Taylor Wimpey’s Lawful Development for Underpinning Work Refused for Thames Farm

South Oxfordshire District Council have yesterday refused the Certificate of Lawful Use or Development by Taylor Wimpey to carry out ground stabilisation work at Thames Farm and this will now need a separate planning application.

The underpinning work is needed after Taylor Wimpey discovered in October 2020 that the chalk bedrock could not drain away the surface water through soakaways as originally planned as it was prone to developing sink holes.   Taylor Wimpey have also still not resolved a drainage solution for the surface water after the ground stabilisation work as it will be impermeable to surface water.  The latest proposal to pipe the water down a system along the Reading Road and out onto a watercourse on Jubilee Park (next to Tesco) was withdrawn in October 2021.

In the refusal, the Council stated, “The proposed ground stabilisation works are not authorised by the existing planning permission; they are not part of the foundation works nor ancillary to the development granted by the outline permission for 95 homes. The proposed groundworks are of a nature, scale and extent that they represent a separate activity of substance and are an engineering operation beyond the construction of foundations. The proposed ground stabilisation works therefore require planning permission from the Local Planning Authority.”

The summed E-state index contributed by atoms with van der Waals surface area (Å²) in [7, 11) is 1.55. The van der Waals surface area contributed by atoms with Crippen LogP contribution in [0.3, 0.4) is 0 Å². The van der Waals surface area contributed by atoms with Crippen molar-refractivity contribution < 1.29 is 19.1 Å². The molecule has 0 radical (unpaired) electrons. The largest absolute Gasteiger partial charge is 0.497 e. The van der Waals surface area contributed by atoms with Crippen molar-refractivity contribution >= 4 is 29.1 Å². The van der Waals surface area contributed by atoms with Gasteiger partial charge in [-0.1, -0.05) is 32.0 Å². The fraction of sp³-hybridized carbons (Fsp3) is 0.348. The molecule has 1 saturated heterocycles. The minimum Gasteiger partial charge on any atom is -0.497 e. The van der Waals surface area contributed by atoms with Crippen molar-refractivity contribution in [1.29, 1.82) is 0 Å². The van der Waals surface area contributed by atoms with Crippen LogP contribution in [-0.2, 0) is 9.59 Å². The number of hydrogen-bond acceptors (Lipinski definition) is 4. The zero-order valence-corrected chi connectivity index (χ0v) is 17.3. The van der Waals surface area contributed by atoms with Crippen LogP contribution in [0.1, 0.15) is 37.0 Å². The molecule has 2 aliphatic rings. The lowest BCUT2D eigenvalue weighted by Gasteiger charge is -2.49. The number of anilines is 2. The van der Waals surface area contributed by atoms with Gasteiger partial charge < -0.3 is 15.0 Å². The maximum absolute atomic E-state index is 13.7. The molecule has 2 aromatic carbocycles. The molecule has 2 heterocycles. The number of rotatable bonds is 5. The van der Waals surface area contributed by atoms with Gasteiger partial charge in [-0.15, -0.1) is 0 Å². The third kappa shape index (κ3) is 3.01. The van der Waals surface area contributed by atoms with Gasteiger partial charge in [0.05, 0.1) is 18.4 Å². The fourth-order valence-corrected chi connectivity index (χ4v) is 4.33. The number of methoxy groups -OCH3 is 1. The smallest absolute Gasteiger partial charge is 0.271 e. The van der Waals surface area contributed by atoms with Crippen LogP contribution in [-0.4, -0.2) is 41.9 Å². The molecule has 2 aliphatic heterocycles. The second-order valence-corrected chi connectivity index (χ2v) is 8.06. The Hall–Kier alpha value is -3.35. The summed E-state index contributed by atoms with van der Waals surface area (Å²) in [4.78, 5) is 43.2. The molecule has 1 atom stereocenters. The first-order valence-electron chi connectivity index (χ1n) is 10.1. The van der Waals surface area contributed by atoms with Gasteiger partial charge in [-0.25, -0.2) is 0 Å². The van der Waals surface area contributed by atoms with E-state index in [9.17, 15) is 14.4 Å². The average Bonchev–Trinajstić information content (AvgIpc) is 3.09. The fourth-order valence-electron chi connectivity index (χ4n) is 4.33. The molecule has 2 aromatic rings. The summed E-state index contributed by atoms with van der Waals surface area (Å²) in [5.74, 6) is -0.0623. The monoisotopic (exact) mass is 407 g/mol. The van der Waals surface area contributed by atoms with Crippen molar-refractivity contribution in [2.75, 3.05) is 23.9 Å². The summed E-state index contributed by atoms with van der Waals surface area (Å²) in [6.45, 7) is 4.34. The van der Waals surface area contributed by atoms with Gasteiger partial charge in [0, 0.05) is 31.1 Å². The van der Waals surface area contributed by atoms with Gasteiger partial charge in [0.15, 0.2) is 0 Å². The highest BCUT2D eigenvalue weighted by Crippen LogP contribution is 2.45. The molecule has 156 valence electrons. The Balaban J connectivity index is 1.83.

Peter Boros from Thames Farm Action Group on hearing the news today said, “This is fantastic news, and we are delighted that SODC has rejected this application – which sought to avoid the full and proper scrutiny that this type of work must be subjected to.

Anything else would have been a complete travesty and created an enormous gap in the system which any developer could wrongfully take advantage of. This would have circumvented a system that rightfully exists to ensure applications are carefully and fully vetted before they are approved.

The original planning application details were incorrectly submitted, which may well be why the Environment Agency has not been able to involve itself in considering the proposed works and any impact on the drinking water aquifers.”